SMEs could help boost downstream sector
Yousif Saeed Lootah shares his views on the importance of small, niche firms in the GCC's downstream sector
Europe’s downstream sector currently employs around 1 million people in 30,000 different companies, 95% of which are designated as Small or Medium sized Entities (SMEs). What are the advantages of having so many SME’s involved in the sector?
In any industry, SMEs can do a lot in helping bolster a supply chain, especially when you’re talking about local SMEs. Only then do you start depending less on importing goods from the outside.
The contribution of SMEs in the downstream sector is significant. We can depend on these local companies to help us and at the same time take the SMEs to a level that is internationally competitive.
Once they are competitive, according to the highest standards, they are able to venture into any other oil and gas related-work, whether outside or within the country or wider GCC region.
When SMEs become developed and have conquered the local market, I think the natural course that they would take is to branch out and do business elsewhere in other geographies.
The Middle East’s downstream sector currently employs roughly the same amount of people as Europe, but the vast majority work for the regions mega-sized companies. How could the Middle East benefit from cultivating agile, specifically focussed SMEs?
These small business entities form the backbone of most of the world’s largest economies. In mature markets like the US and the EU, SMEs contribute 45% and 67% of GDP, respectively. Public entities and large conglomerates define the business environment in oil-exporting countries in the Middle East. In the past few years, however, governments in the oil-rich Gulf have prioritised private-sector development.
Reforms have been enacted to encourage entrepreneurship in the SMEs. SMEs are important to the region for two key reasons: job creation for a young population and private sector development in order to reduce economic reliance on the oil sector (in Gulf countries). The role of SMEs in the Middle East will grow in importance over the next few years as markets evolve and become more competitive.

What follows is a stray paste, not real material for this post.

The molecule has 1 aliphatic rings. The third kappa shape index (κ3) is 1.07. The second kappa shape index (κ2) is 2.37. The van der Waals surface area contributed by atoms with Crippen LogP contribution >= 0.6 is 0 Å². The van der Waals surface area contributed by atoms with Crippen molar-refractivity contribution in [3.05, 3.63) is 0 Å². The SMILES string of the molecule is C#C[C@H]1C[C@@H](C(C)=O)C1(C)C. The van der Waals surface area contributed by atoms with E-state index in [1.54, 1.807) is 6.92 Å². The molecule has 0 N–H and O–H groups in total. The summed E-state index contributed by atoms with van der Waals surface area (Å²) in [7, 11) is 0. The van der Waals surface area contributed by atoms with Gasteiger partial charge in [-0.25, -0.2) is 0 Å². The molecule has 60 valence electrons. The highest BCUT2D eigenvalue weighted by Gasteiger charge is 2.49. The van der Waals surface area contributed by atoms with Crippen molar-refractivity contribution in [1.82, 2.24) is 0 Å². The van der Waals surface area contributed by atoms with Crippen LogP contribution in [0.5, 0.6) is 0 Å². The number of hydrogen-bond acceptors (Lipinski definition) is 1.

What difficulties do you foresee in trying to encourage more SMEs to participate in the Middle East’s downstream sector?
The main difficulty for the growth of SMEs in the Middle East is unfavorable business policies. Government intervention can compensate for market failures that have hindered the development of the SME sector. New businesses need financing, technical know-how, and better regulatory environments.
Falling exports to the US and the EU have hurt economies due to weak global economic conditions and this has affected SMEs in the Middle East drastically. In such circumstances the SMEs are at a disadvantage relative to larger firms because they do not benefit from economies of scale. Since banks are more reluctant to lend to SMEs, contracts with SMEs are often the first to be cancelled.
Financial institutions are generally reluctant to lend to SMEs, as they are classified as riskier.
Even in a business-as-usual situation, SMEs are at a disadvantage when it comes to accessing credit.